Special Seasonal Offers

Marriage is teamwork. Especially in the Santa Line!

Posted by on Dec 9, 2014 in Nashville Marriage Counseling | 0 comments

santa fightYesterday we strolled around Opryland Hotel to look at lights and check out the Santa. Otis decided he didn’t want to sit on Santa’s lap this time (I think Mrs. Claus scared him) so we sat off to the side and just watched as Santa did his thing.

As we watched kids sit on Santa’s lap and parents sneak pictures with their iPhones, I noticed a couple close to us. They had tried to get their son to sit on Santa’s lap, but he wasn’t having it. I’m not going to lie, I noticed them when I heard the wife basically spit out her husband’s name while trying to get his attention.

She looked exhausted. Like she had been planning this day for a while. Her son’s Christmas outfit was on point. They were one of the first families in line. You know that she had dreams. Dreams of a billion Instagram hearts. Dreams of an adorable photo gift for the grandparents. Dreams that died because Santa gave her son a panic attack.

It didn’t make sense, but the way that she said her husband’s name, you knew she was mad at him. You knew that he was about to get the blame for things going wrong. Cognitively, she knows her husband isn’t to blame, but her feelings, y’all. She is hurt. And, yes, it’s a ‘first-world’ problem, but it still hurts when you want to make memories for you children and no one wants to cooperate.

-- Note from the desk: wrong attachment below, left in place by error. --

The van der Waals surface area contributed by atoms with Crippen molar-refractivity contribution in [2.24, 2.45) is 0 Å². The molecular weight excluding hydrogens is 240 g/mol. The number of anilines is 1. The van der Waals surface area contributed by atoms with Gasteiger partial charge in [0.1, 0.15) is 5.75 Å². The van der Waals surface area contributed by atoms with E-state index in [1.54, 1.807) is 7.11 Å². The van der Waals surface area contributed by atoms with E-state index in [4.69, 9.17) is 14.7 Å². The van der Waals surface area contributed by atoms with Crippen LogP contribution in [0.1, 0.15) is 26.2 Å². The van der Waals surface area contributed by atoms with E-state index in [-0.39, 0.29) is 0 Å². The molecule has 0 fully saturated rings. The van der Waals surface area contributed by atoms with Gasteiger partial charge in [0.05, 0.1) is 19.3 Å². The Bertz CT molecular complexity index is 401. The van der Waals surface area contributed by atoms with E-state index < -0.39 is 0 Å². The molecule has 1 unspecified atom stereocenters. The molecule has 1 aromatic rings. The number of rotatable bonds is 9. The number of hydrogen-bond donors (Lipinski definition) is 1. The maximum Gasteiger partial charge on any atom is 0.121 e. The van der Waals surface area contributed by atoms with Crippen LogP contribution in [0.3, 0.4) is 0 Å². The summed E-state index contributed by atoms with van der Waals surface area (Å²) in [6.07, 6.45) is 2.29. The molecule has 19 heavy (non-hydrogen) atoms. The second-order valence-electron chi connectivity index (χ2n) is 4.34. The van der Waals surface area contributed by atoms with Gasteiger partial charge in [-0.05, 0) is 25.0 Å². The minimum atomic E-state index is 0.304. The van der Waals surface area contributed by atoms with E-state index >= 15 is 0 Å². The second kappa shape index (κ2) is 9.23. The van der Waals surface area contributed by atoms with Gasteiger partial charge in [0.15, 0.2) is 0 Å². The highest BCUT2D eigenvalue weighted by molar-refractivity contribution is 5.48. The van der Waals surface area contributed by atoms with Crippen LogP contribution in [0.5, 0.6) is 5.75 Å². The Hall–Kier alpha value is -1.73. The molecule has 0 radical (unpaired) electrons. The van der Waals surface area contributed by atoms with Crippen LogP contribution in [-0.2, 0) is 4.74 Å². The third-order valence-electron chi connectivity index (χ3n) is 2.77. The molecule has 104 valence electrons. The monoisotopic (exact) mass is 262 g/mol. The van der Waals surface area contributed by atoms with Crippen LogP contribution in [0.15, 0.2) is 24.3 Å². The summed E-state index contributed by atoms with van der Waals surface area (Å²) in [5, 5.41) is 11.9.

Of course, I looked over at him when she spit his name out. He was standing next to the stairs holding the camera, the umbrella stroller, a toddler sized backpack, a normal backpack, and everyone’s discarded coats. He was the pack mule. He would love to be at home eating a burger and watching the game, but he knows that this is his job. He knows that she needs his support in creating the Christmas magic, and even though he doesn’t understand why he’s doing any of this he loves her. And he shows that love by staying out of her way and holding on to all of the stuff she said they needed to bring.

He wants to roll his eyes at her when she snaps at him. He wants to tell her to get over it. He knows he is in trouble anyways, so why not go out in a blaze of glory? But he doesn’t. He helps her calm the crying kid down while she digs around in her purse.